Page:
New look, first post. And it would be wise to begin with a resolution: no more cribbing. I have cribbed in the recent past -- about the rains, about loneliness, about mysterious seductresses tickling your mind but refusing to lift their veil.
The rains are gone in any case, and as for loneliness, it is just the way one chooses to think: one can be terribly lonely even in a crowd of hundred, and be joyous in the emptiness of a home. As for the veiled seductresses, well, they can keep the veil on. True, the veil adds to their seduction quotient, but they can't play the voyeur all the time, standing behind a tinted glass from where they can see what is going on inside the room, but the man inside cannot see who is on the other side.
So I removed the tinted glass from the window to let sunshine in. And since then, my online home looks like Sunil Dutt's dwelling in Padosan (the female neighbour). For the benefit of those who haven't seen the movie, Sunil Dutt and his buddies (who include Kishore Kumar, Mukri and Keshto Mukherjee) live on the first floor of a house which directly faces the balcony of the first floor across the street, occupied by Saira Bano. Their eyes meet across the street and they fall in love. Their love deepens when she hears Sunil Dutt sing, little realising that he was only doing the lip-sync whereas the songs were actually sung by buddy Kishore Kumar.
But in Hindi movies, once you fall in love with the hero, it is politically correct for that love to fructify. And it always takes a little while for that love to fructify, hence the three-hour long film. A depressing thought just occurred to me: apart from Saira Bano, all others you saw in Padosan are dead. Kishore Kumar was the first to go, then Keshto, then Mukri, then Mehmood, and finally, Sunil Dutt. R.D. Burman, who made the movie immortal with his music, is gone too. All so soon.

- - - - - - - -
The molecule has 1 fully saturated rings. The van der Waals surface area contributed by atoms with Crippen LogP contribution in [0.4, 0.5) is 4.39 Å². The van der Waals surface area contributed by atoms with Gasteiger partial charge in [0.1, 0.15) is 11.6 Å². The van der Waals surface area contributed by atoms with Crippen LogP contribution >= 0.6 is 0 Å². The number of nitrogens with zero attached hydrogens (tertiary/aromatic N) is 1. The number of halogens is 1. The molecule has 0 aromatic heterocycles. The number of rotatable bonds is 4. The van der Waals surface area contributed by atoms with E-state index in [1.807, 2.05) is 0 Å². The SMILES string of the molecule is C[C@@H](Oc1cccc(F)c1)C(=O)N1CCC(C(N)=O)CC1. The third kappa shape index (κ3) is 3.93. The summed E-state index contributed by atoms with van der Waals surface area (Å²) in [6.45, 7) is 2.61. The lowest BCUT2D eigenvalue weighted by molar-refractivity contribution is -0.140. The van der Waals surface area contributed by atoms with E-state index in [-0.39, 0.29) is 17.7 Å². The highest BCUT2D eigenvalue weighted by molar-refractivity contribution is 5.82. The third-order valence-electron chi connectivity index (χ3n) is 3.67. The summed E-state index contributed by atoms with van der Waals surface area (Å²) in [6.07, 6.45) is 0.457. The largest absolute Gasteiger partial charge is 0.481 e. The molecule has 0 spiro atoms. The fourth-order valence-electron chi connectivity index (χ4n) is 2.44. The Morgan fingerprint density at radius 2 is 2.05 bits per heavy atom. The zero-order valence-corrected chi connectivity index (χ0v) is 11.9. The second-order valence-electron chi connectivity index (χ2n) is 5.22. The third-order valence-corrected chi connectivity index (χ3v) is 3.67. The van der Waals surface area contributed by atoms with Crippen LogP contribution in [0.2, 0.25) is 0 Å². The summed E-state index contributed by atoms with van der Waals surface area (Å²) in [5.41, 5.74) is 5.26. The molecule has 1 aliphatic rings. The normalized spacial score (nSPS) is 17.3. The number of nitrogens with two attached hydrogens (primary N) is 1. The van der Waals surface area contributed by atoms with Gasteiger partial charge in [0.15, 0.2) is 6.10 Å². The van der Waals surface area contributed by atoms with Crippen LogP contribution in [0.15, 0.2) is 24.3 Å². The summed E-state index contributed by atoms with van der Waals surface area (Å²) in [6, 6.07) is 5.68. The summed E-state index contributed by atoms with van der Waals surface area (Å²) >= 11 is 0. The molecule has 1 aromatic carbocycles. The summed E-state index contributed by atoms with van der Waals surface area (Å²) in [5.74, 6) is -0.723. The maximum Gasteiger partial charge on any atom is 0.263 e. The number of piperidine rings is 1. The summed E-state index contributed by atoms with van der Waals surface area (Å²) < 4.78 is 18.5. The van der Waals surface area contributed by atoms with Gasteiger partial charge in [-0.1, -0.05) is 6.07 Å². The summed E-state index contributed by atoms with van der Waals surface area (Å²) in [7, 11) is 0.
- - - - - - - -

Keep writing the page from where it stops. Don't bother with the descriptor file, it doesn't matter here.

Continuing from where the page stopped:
Anyway, the idea is not to be depressed. That's my resolution. On to sunshine seductresses. So there I am, shaving in the morning when the seductress yells out from the balcony across: "Hi there!" I peep out. She waves animatedly and shouts: "What you doing?" I point to the lather on my face. "Oh, shaving, carry on. Buzz me when you are done." Then, later in the morning, when I am adding songs to my playlist, another shout: "Hey, you there?! I thought I will say Hi before I go to work." I go to the window. She is standing in the balcony in her bathrobe, towelling her hair dry. Fullscale conversation begins.
"What khudoos? Don't want to pay me any attention, eh?" she asks, working the towel. Khudoos, in Bombay Hindi, means an irritable old man.
"I don't pay attention to ghaatis," I reply with a wink. A ghaati, in Marathi, means a woman who is not sophisticated. In other words, a bumpkin. In Delhi societies, such women are called behenjis.
"Aaila! You called me a ghaati?!" She throws the towel at me. The wet towel succumbs to gravity midway and falls on a passerby who growls, "What are you two upto?!" We run indoors and open our doors again in the evening.
We sit at the edge of our respective balconies and chat for hours, often till the sun rays actually begin to stream in through my window. Kishore Kumar is always there to playback for me, if the situation ever calls for a song, including the one which made Padosan famous, Mere saamne waali khidki mein ek chaand ka tukda rehta hai (There is a piece of moon living in the opposite window).
Chaand ka tukda. A piece of moon. Suddenly the song makes so much sense. It is so refreshing to see a glowing face after months of struggling to figure out mysterious faces behind a veil.